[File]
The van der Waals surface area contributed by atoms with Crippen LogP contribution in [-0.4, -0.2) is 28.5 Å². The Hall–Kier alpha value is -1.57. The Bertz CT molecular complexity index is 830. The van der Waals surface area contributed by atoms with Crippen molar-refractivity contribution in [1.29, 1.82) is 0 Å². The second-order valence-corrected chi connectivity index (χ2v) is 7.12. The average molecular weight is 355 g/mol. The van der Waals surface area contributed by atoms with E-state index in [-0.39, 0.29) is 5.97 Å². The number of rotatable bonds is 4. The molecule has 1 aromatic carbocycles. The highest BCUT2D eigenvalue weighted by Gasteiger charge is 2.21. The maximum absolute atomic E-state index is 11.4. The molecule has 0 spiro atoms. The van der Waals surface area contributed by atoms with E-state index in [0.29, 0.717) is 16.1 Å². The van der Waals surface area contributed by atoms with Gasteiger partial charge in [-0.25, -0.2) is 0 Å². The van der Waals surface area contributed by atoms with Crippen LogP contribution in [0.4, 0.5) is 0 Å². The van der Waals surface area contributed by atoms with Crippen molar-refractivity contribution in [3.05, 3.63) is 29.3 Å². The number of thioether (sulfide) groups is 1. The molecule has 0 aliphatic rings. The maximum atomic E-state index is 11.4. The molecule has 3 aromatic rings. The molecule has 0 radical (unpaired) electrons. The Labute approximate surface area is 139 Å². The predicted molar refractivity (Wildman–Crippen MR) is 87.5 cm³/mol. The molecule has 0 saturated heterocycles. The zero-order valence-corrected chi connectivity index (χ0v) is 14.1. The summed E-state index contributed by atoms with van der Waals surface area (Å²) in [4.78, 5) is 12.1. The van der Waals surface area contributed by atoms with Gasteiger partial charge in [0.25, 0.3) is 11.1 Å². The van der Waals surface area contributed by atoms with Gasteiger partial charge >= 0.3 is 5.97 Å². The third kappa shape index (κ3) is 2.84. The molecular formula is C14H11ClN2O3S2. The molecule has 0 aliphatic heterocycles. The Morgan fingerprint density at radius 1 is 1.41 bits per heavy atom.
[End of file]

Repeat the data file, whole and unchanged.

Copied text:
The van der Waals surface area contributed by atoms with Crippen LogP contribution in [-0.4, -0.2) is 28.5 Å². The Hall–Kier alpha value is -1.57. The Bertz CT molecular complexity index is 830. The van der Waals surface area contributed by atoms with Crippen molar-refractivity contribution in [1.29, 1.82) is 0 Å². The second-order valence-corrected chi connectivity index (χ2v) is 7.12. The average molecular weight is 355 g/mol. The van der Waals surface area contributed by atoms with E-state index in [-0.39, 0.29) is 5.97 Å². The number of rotatable bonds is 4. The molecule has 1 aromatic carbocycles. The highest BCUT2D eigenvalue weighted by Gasteiger charge is 2.21. The maximum absolute atomic E-state index is 11.4. The molecule has 0 spiro atoms. The van der Waals surface area contributed by atoms with E-state index in [0.29, 0.717) is 16.1 Å². The van der Waals surface area contributed by atoms with Gasteiger partial charge in [-0.25, -0.2) is 0 Å². The van der Waals surface area contributed by atoms with Crippen LogP contribution in [0.4, 0.5) is 0 Å². The van der Waals surface area contributed by atoms with Crippen molar-refractivity contribution in [3.05, 3.63) is 29.3 Å². The number of thioether (sulfide) groups is 1. The molecule has 0 aliphatic rings. The maximum atomic E-state index is 11.4. The molecule has 3 aromatic rings. The molecule has 0 radical (unpaired) electrons. The Labute approximate surface area is 139 Å². The predicted molar refractivity (Wildman–Crippen MR) is 87.5 cm³/mol. The molecule has 0 saturated heterocycles. The zero-order valence-corrected chi connectivity index (χ0v) is 14.1. The summed E-state index contributed by atoms with van der Waals surface area (Å²) in [4.78, 5) is 12.1. The van der Waals surface area contributed by atoms with Gasteiger partial charge in [0.25, 0.3) is 11.1 Å². The van der Waals surface area contributed by atoms with Gasteiger partial charge >= 0.3 is 5.97 Å². The third kappa shape index (κ3) is 2.84. The molecular formula is C14H11ClN2O3S2. The molecule has 0 aliphatic heterocycles. The Morgan fingerprint density at radius 1 is 1.41 bits per heavy atom.